Udi Aloni's "Local Angel" flirts with obscure religious considerations before the harsh realities of the Israeli-Palestinian conflict bring it down to earth for an alternately fascinating and frustrating hour-plus pensee. Doc combines some of the influence of Chris Marker's recent non-fiction meditations with the more unfortunate tendency of many indie documakers to insert themselves into the subject.
Udi Aloni’s “Local Angel” flirts with obscure religious considerations before the harsh realities of the Israeli-Palestinian conflict bring it down to earth for an alternately fascinating and frustrating hour-plus pensee. Doc combines some of the influence of Chris Marker’s recent non-fiction meditations with the more unfortunate tendency of many indie documakers to insert themselves into the subject. Operating better as an observer than as a diarist, Aloni and his personal angle on this endless war will receive a good reception on the fest circuit and on leading-edge cablers.
One receptive outlet could be PBS’ “P.O.V.” program, for which this work seems tailor-made. Being Gotham-based, the Israeli-born Aloni may have had the “P.O.V.” style in mind when devising his fluid mixture of first-person storytelling and strong political content with a pop culture sensibility that ultimately makes his work uncategorizable.
Early passages intro Aloni as a New York artist whose innovations include giant ad designs that cover the entire sides of skyscrapers, but whose spiritual (though distinctly non-religious) concerns draw him back home to Jerusalem’s controversial Temple Mount/Haram al-Sharif, site of Jewish and Arab holy places. Such concerns as the meaning of Abraham’s divinely averted sacrifice of his son Isaac seem (and sound here) much too intellectually abstract to compel Aloni to return to Israel.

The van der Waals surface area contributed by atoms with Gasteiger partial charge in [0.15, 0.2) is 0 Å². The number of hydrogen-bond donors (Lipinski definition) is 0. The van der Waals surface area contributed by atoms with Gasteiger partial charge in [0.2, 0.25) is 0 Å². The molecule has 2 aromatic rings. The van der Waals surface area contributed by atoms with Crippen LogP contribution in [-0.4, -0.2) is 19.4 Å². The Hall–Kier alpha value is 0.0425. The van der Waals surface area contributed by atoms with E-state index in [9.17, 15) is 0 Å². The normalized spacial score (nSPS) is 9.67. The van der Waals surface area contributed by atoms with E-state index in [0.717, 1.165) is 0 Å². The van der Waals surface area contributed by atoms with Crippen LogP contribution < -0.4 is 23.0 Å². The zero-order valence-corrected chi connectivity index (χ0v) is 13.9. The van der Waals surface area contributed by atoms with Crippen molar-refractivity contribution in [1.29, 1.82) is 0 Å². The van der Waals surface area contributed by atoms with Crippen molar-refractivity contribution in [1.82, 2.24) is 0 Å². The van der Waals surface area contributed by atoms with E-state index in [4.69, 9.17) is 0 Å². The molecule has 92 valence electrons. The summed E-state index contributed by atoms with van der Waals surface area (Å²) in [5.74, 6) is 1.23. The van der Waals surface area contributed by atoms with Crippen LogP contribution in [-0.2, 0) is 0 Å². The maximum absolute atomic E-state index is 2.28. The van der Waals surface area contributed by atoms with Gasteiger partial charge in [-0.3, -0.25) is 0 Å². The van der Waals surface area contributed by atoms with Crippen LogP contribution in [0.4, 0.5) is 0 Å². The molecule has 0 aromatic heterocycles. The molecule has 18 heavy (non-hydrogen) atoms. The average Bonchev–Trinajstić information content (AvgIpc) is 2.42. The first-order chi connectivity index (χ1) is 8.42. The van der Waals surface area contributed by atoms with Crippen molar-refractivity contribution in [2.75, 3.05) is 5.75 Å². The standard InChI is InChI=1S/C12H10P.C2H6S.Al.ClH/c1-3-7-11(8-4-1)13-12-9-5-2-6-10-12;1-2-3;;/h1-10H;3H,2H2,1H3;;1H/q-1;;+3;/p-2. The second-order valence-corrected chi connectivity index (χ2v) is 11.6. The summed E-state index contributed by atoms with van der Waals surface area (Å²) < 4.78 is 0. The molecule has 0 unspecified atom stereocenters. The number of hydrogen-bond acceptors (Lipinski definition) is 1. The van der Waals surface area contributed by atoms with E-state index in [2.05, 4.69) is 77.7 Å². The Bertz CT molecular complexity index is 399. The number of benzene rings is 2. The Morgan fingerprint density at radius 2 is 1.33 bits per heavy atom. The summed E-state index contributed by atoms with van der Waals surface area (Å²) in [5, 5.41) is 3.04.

But once he arrives, he engages interesting dialogues with Palestine Liberation Organization spokeswoman Hanan Ashwari, PLO chairman Yasser Arafat, and the director’s human rights activist mother Shulamit Aloni (who bonds strongly with Ashwari), even as theological discussions with several scholars will fly over the heads of all but a tiny fraction of viewers.
Pic constructs a complicated montage, intercutting between the discussions and three different sets of musical commentaries: Palestinian rap group DAM, a three-man embodiment of globalized pop culture; singers David Daor and Dikla, shown singing against such symbolic settings as Haram al-Sharif’s Al Aqsa Mosque; and composer-drummer Tamir Muskat, soloing on his drum kit with a burlap sack over his head. Notably, DAM and the Daor-Dikla duo perform in both Hebrew and Arabic.
Elements form a collage, pointing toward Aloni’s ideal of a bi-national Israel, rather than a two-state solution. Though these sentiments are about as far from Ariel Sharon’s rightist Likkud government policy as one can get — and even to the left of Aloni’s progressive mom’s politics — they are delivered with conviction by the director, even if they may strike some as romantic idealism.
As the work of a visual artist, “Local Angel” is not terribly innovative, and the vid version shown in Toronto will require some tweaking before it’s ready for tube airings.